Often times, after writing a post describing some instance of right-wing lunacy, I get a comment offering up Daily Kos as a counterexample. I figure now is as good a time as any to tell where I stand on that titan of the left-wing blogosphere.
I resisted putting Kos on my blogroll for quite some time. I didn't want to be associated with "that wing" of the blogosphere--partisan, shrill, and utterly predictable. But even when it wasn't on my blogroll, I still read it fairly frequently--just to keep my finger on the pulse, I said. However, I only read the front pages (never the diarists), so whatever lurks in that morass is pretty much a mystery to me.
In my mind, there are three different types of Kos posts. The first are posts on issues of policy. In terms of equivalent craziness, this is the analogue to the "women shouldn't be allowed to vote" column I just blogged about. But I don't think they write those very often (Iraq, mostly), and I rarely read them when they do. I don't recall any policy post ever reaching the lunacy of women not voting, though.
Indeed, the kind of "go to post" for Kos extremism was his "screw 'em" post after some American mercenaries were lit on fire in Iraq. That, of course, was a hideous sentiment, and I condemn it utterly. That being said, it isn't a policy position (which doesn't make it better, or worse, but different). Also, not to excuse what he said, but Markos was a refugee from El Salvador--a country literal torn apart by a merc-fueled civil war. If I recall correctly, Kos apologized for his post and explained that something in the story had triggered his reflexive animosity towards mercenaries--an animosity I can entirely understand.
But I digress. The next category is posts on political strategy. These, I think, are hit or miss--and I read them as hits or misses. I don't think Kos stands out as either particular savvy or poor in providing strategic political advice for the Democratic Party. It probably wouldn't be enough to read the blog by itself though.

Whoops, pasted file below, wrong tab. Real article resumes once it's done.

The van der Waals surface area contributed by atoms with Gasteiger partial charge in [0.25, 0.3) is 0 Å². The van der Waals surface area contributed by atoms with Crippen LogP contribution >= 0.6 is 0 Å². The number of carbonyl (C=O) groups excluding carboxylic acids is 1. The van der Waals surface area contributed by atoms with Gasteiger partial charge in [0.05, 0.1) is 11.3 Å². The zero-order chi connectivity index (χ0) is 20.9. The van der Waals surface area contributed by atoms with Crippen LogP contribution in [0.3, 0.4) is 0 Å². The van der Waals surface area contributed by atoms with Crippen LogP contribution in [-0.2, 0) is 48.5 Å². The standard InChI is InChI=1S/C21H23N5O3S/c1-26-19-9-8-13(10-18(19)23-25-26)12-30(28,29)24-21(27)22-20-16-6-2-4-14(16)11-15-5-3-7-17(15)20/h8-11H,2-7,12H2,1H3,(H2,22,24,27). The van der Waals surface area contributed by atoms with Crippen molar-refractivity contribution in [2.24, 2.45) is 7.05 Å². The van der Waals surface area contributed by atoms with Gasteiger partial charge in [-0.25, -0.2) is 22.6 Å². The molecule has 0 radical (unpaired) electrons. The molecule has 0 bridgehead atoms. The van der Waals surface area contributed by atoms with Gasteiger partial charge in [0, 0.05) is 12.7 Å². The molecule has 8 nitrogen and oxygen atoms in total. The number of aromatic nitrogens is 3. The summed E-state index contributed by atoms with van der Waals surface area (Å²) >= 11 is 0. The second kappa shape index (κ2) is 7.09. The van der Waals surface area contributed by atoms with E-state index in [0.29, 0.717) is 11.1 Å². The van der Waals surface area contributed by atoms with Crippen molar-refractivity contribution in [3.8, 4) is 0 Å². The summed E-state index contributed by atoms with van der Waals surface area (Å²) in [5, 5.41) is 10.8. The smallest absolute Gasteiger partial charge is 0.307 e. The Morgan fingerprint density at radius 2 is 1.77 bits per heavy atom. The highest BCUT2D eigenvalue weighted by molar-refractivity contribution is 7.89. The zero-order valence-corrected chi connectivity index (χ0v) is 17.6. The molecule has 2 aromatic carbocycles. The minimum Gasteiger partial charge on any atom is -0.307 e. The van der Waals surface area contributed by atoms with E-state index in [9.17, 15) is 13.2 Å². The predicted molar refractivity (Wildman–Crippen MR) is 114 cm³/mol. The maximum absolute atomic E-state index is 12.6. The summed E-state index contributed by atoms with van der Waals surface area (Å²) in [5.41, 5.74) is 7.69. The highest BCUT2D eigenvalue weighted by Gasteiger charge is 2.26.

The third category, however, is where Kos really shines. This is on political coverage. It most certainly is not non-partisan. However, in terms of always having the latest polls and data on the horse races, as well as alerting me to races that are not getting media attention but deserve to have an eye kept on them (many of those this year), Kos does a truly magnificent job. It is that service that kept me returning to the site, and that service that eventually compelled to put it on the blogroll.
So, to conclude. There is plenty about Kos I don't like. They are certainly too partisan for my tastes, and they have a tendancy to hold grudges and cheer the literary deaths of even people who could be their friends (i.e., TNR), which I find very distasteful. But they are an unmatched resource for keeping up with the latest polls and inside campaign information. And I've yet to read anything that would be the left-wing equivalent of saying that women shouldn't vote, or that soy makes you gay.